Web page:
What,Web,Service,amp,#63,Repri DIY What is a Web Service?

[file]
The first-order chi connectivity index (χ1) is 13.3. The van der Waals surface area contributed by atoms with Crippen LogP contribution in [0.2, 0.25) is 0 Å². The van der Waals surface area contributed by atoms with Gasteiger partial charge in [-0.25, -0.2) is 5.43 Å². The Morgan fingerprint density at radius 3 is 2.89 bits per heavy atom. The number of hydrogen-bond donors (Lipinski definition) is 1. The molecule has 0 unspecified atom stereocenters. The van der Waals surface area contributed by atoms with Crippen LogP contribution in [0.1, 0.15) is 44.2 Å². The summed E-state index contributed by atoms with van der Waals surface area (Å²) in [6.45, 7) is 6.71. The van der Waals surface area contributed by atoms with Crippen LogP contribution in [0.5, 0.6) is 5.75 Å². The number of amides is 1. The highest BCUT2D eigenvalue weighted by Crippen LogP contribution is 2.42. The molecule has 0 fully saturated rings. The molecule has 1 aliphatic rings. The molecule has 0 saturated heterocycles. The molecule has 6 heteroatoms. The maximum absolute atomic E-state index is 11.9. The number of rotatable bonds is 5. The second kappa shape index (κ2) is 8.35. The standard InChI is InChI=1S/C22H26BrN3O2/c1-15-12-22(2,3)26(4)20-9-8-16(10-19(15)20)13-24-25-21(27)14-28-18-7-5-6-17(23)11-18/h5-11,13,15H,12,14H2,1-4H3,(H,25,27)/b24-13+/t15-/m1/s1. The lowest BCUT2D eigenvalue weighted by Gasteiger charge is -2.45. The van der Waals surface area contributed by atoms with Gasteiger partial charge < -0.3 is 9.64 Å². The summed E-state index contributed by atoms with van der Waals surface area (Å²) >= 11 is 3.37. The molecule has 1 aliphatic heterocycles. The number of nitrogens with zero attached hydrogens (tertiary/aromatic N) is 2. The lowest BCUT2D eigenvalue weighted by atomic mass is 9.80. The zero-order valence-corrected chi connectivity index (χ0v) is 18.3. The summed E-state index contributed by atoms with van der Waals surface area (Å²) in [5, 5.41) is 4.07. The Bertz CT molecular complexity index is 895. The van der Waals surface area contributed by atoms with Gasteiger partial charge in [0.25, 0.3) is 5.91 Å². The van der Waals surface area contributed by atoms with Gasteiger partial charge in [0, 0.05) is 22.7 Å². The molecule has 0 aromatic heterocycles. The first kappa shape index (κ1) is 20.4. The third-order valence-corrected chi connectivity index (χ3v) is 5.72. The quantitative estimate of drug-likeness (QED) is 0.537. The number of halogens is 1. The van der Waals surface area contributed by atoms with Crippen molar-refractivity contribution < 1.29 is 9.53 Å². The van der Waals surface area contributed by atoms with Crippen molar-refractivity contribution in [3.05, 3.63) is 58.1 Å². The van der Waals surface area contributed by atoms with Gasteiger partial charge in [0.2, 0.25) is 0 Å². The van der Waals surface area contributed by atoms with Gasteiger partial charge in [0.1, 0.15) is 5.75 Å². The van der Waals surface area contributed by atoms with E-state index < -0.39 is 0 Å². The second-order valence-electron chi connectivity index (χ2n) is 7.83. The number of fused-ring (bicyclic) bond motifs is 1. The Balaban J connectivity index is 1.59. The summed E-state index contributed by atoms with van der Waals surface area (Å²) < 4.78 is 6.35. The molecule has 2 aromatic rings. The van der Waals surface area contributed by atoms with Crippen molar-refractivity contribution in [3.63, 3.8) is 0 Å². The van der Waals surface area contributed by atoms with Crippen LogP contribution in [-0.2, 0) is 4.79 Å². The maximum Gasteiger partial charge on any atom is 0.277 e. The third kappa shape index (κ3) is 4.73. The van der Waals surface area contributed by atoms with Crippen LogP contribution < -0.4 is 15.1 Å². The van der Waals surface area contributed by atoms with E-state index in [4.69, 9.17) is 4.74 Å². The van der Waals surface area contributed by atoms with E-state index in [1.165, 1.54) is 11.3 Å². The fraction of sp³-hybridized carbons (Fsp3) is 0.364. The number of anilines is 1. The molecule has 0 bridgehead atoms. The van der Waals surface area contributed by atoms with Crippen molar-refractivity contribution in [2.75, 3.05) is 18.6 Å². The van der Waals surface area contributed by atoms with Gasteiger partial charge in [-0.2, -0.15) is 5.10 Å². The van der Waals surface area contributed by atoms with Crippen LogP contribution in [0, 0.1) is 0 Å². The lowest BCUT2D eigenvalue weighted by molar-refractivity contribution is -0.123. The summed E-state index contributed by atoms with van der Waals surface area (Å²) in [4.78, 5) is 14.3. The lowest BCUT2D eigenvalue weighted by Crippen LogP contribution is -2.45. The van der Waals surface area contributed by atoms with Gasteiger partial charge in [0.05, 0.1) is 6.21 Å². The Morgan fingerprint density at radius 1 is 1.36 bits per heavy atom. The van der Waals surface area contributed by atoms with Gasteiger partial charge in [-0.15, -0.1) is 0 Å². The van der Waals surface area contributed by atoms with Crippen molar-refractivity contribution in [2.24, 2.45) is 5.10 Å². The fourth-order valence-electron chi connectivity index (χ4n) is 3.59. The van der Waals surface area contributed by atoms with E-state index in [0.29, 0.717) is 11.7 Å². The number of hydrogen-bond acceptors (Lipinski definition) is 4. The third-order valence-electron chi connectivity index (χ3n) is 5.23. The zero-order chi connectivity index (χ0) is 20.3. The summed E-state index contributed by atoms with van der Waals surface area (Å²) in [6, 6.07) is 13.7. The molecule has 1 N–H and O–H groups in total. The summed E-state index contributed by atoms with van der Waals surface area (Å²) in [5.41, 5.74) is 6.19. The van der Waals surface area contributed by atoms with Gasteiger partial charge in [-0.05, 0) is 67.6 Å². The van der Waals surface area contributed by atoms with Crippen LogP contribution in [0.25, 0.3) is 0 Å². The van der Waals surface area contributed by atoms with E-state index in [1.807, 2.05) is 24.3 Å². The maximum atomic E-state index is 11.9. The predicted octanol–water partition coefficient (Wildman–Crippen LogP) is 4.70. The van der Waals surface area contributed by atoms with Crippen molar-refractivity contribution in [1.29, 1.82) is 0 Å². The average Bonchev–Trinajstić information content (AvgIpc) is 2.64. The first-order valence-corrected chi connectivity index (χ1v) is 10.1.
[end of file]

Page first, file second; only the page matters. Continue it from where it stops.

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Reprintable Article: Permission is granted for thefollowing article to forward, reprint, distribute, use forezine, newsletter, website, offer as free bonus or part ofa product for sale as long as no changes are made and thebyline, copyright, and resource box is included. ----------------------------------------------------------What is a Web Service?By Stephen BucaroTry to find an article on the Web that explains, in plainEnglish, what a "Web Service" is and you'll be going aroundin rhetorical circles with no simple explanation, and noexamples. Most articles start out with some ambiguousexplanation like: "Web services identified with WSDL andUDDI protocols make functionality available over theInternet using SOAP encapsulated in XML envelopes" andthen the articles start spewing out programming code.Examples of programming code don't help if you don't havean overview of what a Web Service is.David Berlind in his article "What are Web servicesanyway?" for ZDNet.com says, "At last fall's GartnerSymposium I asked several attendees -- presumably C-leveltechnology executives -- if they could give me adefinition of Web services ... No one knew. Before thesession's end, over half the attendees had left becausethey were expecting a discussion about something else."When you do find examples of Web Services, they areapplications like; retrieving a stock quote, finding thebest price for a product, saving an appointment to acalendar, or validating a credit card number. These areall things that we have been doing on the Web for years.So, what's the big deal about Web Services?Web services can be thought of as an evolution of thesoftware components concept. For example, say you haveseveral different word processors on your computer, or onyour network. In the early days of software, eachapplication needed to contain it's own separate spellchecking code. With components, the spell checkingfunction is programmed into a separate module that can beshared by several different word processor programs. Everyprogrammer doesn't have to write their own spell checkingcode, they can license the use of a spell checking modulefrom a components vender.The same thing is possible over the internet using DCOM,CORBA, JavaBeans, etc. But these technologies were allcreated by different organizations. The components find itdifficult to communicate with each other. It requires alot of information sharing and pre-planning to make thesecomponents work together. "Web Services" is a set ofvendor-neutral specifications and protocols developed bystandards organizations such as OASIS and the W3C.Using these standard protocols, Web sites can share Webapplications in a manner similar to how a spell checkingcomponent can be shared between word processor programs.Every Web site does not have to write it's own programcode to retrieve a stock quote, find a best price, savingan appointment to a calendar, or validate a credit cardnumber. They can license the use of these functions fromWeb Service providers.From the human Web users point of view, the Web stillappears to work the same. There is nothing new. That iswhy it's so difficult to find a simple explanation of"Web Services". The new technology of Web Services is whatgoes on under the hood. That's why most articles about thesubject jump right into the programming code. Many "WebService" articles are just articles about XML.The html code used by the Web today is inadequate for theWeb services task. Html is great for formatting Web pages,but it tells you nothing about the data contained in theWeb page. XML (eXtensible Markup Language) allowsprogrammers to define their own tags to describe the dataon a Web page, and communicate those definitions to thereceiving system. XML is not binary computer code, similarto html, XML is just ASCII text.When a Web site wants to use a Web Service, it makes arequest in a standard format called SOAP (Simple ObjectAccess Protocol). SOAP messages are written in XML. SOAPmessages are sent back and forth between the serviceprovider and service consumer. How does a programmer knowwhat services are provided and what messages to use inaccessing them? Web services use a standard message formatcalled WSDL (Web Services Description Language) todescribe themselves. WSDL is written in XML.How does a developer find available Web Services? They canbe found by using a protocol called UDDI (UniversalDescription, Discovery and Integration) to search adirectory of services available. Web Service providersregister their services in the directory. Developers canlocate and select a provider for the service that meettheir requirements. Similar to the licensing fees paid bythe developer of the word processor for the spell checkingcomponent, web developers will have to pay for the use ofWeb Services.Developers don't have to use Web Services developed byother people. Microsoft's .NET and Sun Microsystems'sJ2EE are frameworks that contain resources and classlibraries for developing Web Services. There are also anumber of open source framework's available, for examplethe Mono project hosted by the open Source softwarecompany Ximian. www.ximian.com/devzone/projects/mono.htmlWhen you use a Web Service or a Web site that uses a WebService, either licensed or directly, you will be requiredto pay, and you WILL use Web Services, because desktopapplications will no longer be available. The formerpractice of paying one-time to use a software applicationas much as you want does not generate a continuous streamof revenue for software companies. Web Services allow thesoftware companies to milk a continuous stream of moneyfrom you. Maybe that is the simple explanation of Webservices that we can't seem to find.----------------------------------------------------------Resource Box:Copyright(C)2002 Bucaro TecHelp. To learn how to maintainyour computer and use it more effectively to design a Website and make money on the Web visithttp://bucarotechelp.comTo subscribe to Bucaro TecHelp Newsletter Send a blankemail to [email protected] Article Tags: Simple Explanation, Word Processor